Want to look smart? Don’t say this
Share on Linkedin
Don't hide. There are some good ways to recover your confidence. (Credit: Thinkstock)

You’re smart, well-respected, good at your job. Then it happens — you say something that makes you look rather dumb and you start getting odd looks from across the table. How do you snap back from this confidence crusher, or perhaps another flub that makes you doubt your own credibility and merit?

Recovering can take a bit of ingenuity and time. These are topics several LinkedIn Influencers weighed in on this week. Here is what two of them had to say.

Dr Travis Bradberry, president at TalentSmart

“We’re all tempted to use words that we’re not too familiar with,” wrote Bradberry in his post 20 Misused Words That Make Smart People Look Dumb. Those words aren’t the problem. “It’s the words that we think we’re using correctly that wreak the most havoc. We throw them around in meetings, emails and important documents… and they land like fingernails across a chalkboard on everyone who has to hear or read them.”

The trouble is, we often don’t realise we’re using them incorrectly. So, what are the commonly confused words that make you look bad? Bradberry offers eight pairs that trip people up. Among them:

Fewer v less. “Use fewer when you’re referring to separate items that can be counted; use less when referring to a whole: ‘You have fewer dollars, but less money.’”

Comprise v compose. “These are two of the most commonly misused words in the English language. Comprise means to include; compose means to make up. It all comes down to parts versus the whole. When you use comprise, you put the whole first: ‘A soccer game comprises (includes) two halves.’ When you use compose, you put the pieces first: ‘Fifty states compose (make up) the United States of America.’”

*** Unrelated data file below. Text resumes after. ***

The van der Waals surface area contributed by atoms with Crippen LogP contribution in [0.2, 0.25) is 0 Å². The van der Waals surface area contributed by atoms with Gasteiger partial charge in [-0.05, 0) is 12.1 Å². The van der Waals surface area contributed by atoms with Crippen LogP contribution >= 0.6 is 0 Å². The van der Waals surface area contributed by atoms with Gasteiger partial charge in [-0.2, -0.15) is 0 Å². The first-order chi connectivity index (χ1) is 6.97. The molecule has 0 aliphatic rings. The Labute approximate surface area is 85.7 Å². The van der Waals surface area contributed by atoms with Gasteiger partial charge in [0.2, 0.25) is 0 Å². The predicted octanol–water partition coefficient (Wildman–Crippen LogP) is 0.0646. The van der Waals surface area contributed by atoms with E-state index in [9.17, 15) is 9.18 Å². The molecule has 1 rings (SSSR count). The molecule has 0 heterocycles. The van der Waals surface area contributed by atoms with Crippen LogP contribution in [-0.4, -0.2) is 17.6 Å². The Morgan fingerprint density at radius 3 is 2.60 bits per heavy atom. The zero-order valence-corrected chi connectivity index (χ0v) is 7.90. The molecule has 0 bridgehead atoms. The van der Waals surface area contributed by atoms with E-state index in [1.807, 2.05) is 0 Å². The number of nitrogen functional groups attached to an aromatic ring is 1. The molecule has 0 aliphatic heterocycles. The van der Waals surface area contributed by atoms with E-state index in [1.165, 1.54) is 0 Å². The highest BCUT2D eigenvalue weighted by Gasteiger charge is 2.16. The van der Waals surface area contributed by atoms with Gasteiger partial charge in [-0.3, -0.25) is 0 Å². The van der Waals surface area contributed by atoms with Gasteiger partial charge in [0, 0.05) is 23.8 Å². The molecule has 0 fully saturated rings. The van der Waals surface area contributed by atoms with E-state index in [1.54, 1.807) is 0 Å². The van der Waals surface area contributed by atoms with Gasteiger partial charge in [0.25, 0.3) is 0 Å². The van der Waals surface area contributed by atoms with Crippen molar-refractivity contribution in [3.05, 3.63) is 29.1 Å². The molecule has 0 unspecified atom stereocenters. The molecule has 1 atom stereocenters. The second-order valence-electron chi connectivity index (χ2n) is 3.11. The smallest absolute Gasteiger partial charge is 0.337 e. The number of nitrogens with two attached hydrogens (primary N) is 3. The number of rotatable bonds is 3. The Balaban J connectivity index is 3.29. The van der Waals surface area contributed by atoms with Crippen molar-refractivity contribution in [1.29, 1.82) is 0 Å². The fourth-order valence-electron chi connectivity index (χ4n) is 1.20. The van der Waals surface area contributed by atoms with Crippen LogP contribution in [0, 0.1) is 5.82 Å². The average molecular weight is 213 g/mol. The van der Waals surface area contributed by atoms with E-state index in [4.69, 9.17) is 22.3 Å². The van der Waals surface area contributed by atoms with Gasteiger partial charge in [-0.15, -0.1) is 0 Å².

Imply v infer. “To imply means to suggest something without saying it outright. To infer means to draw a conclusion from what someone else implies. As a general rule, the speaker/writer implies, and the listener/reader infers.”

Ironic v coincidental. A lot of people get this wrong. If you break your leg the day before a ski trip, that’s not ironic — it’s coincidental (and bad luck)…. If you drive up to the mountains to ski, and there was more snow back at your house, that’s ironic.

 “[US author] O Henry was a master of situational irony. In The Gift of the Magi, Jim sells his watch to buy combs for his wife’s hair, and she sells her hair to buy a chain for Jim’s watch. Each character sold something precious to buy a gift for the other, but those gifts were intended for what the other person sold. That is true irony.”

Brian Canavan, founder of Optiva Coaching

“We’ve all been there at some point… Nothing seems to be going right, and your confidence (and subsequent ability to perform at your usually high level), crashes,” wrote Canavan in his post 3 Simple Steps to Recover From a Confidence Crash.

But, Canavan wrote, there is a fairly easy way to rebuild confidence.

First, he offered, “get to know yourself again”.

“Write down a list of your skills and talents,” he wrote. “List everything you can do, however trivial, and don’t discount those so-called ‘soft-skills’.” Once you have done that, “develop a list of things you might not be best at and consider whether you need to invest time and resources to help you with these.”

These lists will serve as a reminder of your value and of what you could stand to improve, he wrote.

Next, set goals to match what you are good at, Canavan advised. “Take a good look at where you really want to be in life and business. Now match that previous list of skills and talents to the milestone tasks you need to get there,” he wrote. “Anything missing that you need?  Well, revisit step one and decide to invest of yourself to improve in these areas.”

Finally, start small, Canavan wrote. Break down the goals you’ve made into smaller milestones and tasks. “Why? Because, if your confidence has just taken a drop the last thing you need is to fail on a major milestone or task. You need to fill that battery up again,” he wrote. “Start with something small and easily achievable and build from there… attainment of these smaller tasks will help you build your confidence.”

Canavan advised keeping a journal of these small successes. “Seeing the progress you’ve made will boost your confidence even more,” he wrote.

To comment on this story or anything else you have seen on BBC Capital, please head over to our Facebook page or message us on Twitter.

Around the BBC